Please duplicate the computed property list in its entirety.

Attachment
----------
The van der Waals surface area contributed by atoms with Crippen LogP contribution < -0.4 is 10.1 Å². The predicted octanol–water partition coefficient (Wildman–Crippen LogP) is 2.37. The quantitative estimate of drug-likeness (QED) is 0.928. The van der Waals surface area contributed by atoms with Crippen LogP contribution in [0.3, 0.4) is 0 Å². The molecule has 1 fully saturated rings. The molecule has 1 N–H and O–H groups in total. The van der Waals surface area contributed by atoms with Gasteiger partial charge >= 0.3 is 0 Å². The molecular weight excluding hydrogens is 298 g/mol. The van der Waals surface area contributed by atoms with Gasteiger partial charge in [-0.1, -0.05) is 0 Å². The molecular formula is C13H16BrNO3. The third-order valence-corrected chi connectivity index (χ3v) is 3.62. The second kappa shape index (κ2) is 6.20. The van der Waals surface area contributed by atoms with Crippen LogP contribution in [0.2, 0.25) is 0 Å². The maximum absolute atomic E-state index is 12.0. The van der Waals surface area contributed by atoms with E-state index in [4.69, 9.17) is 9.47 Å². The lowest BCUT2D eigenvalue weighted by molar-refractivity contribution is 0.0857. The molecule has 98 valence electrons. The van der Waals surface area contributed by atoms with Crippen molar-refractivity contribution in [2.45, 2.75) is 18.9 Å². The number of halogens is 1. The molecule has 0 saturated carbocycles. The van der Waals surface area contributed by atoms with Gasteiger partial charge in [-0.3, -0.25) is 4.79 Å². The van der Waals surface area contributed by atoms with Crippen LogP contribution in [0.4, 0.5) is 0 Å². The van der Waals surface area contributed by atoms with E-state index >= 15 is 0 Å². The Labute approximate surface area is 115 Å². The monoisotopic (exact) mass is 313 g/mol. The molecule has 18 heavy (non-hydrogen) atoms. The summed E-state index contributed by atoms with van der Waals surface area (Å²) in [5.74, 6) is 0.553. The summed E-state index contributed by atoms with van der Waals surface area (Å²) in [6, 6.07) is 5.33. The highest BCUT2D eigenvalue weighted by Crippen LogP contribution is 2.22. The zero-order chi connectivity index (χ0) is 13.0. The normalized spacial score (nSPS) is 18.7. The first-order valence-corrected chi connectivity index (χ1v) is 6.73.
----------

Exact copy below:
The van der Waals surface area contributed by atoms with Crippen LogP contribution < -0.4 is 10.1 Å². The predicted octanol–water partition coefficient (Wildman–Crippen LogP) is 2.37. The quantitative estimate of drug-likeness (QED) is 0.928. The van der Waals surface area contributed by atoms with Crippen LogP contribution in [0.3, 0.4) is 0 Å². The molecule has 1 fully saturated rings. The molecule has 1 N–H and O–H groups in total. The van der Waals surface area contributed by atoms with Gasteiger partial charge >= 0.3 is 0 Å². The molecular weight excluding hydrogens is 298 g/mol. The van der Waals surface area contributed by atoms with Gasteiger partial charge in [-0.1, -0.05) is 0 Å². The molecular formula is C13H16BrNO3. The third-order valence-corrected chi connectivity index (χ3v) is 3.62. The second kappa shape index (κ2) is 6.20. The van der Waals surface area contributed by atoms with Crippen LogP contribution in [0.2, 0.25) is 0 Å². The maximum absolute atomic E-state index is 12.0. The van der Waals surface area contributed by atoms with E-state index in [4.69, 9.17) is 9.47 Å². The lowest BCUT2D eigenvalue weighted by molar-refractivity contribution is 0.0857. The molecule has 98 valence electrons. The van der Waals surface area contributed by atoms with Crippen molar-refractivity contribution in [2.45, 2.75) is 18.9 Å². The number of halogens is 1. The molecule has 0 saturated carbocycles. The van der Waals surface area contributed by atoms with Gasteiger partial charge in [-0.3, -0.25) is 4.79 Å². The van der Waals surface area contributed by atoms with Crippen LogP contribution in [0.4, 0.5) is 0 Å². The van der Waals surface area contributed by atoms with E-state index >= 15 is 0 Å². The Labute approximate surface area is 115 Å². The monoisotopic (exact) mass is 313 g/mol. The molecule has 18 heavy (non-hydrogen) atoms. The summed E-state index contributed by atoms with van der Waals surface area (Å²) in [5.74, 6) is 0.553. The summed E-state index contributed by atoms with van der Waals surface area (Å²) in [6, 6.07) is 5.33. The highest BCUT2D eigenvalue weighted by Crippen LogP contribution is 2.22. The zero-order chi connectivity index (χ0) is 13.0. The normalized spacial score (nSPS) is 18.7. The first-order valence-corrected chi connectivity index (χ1v) is 6.73.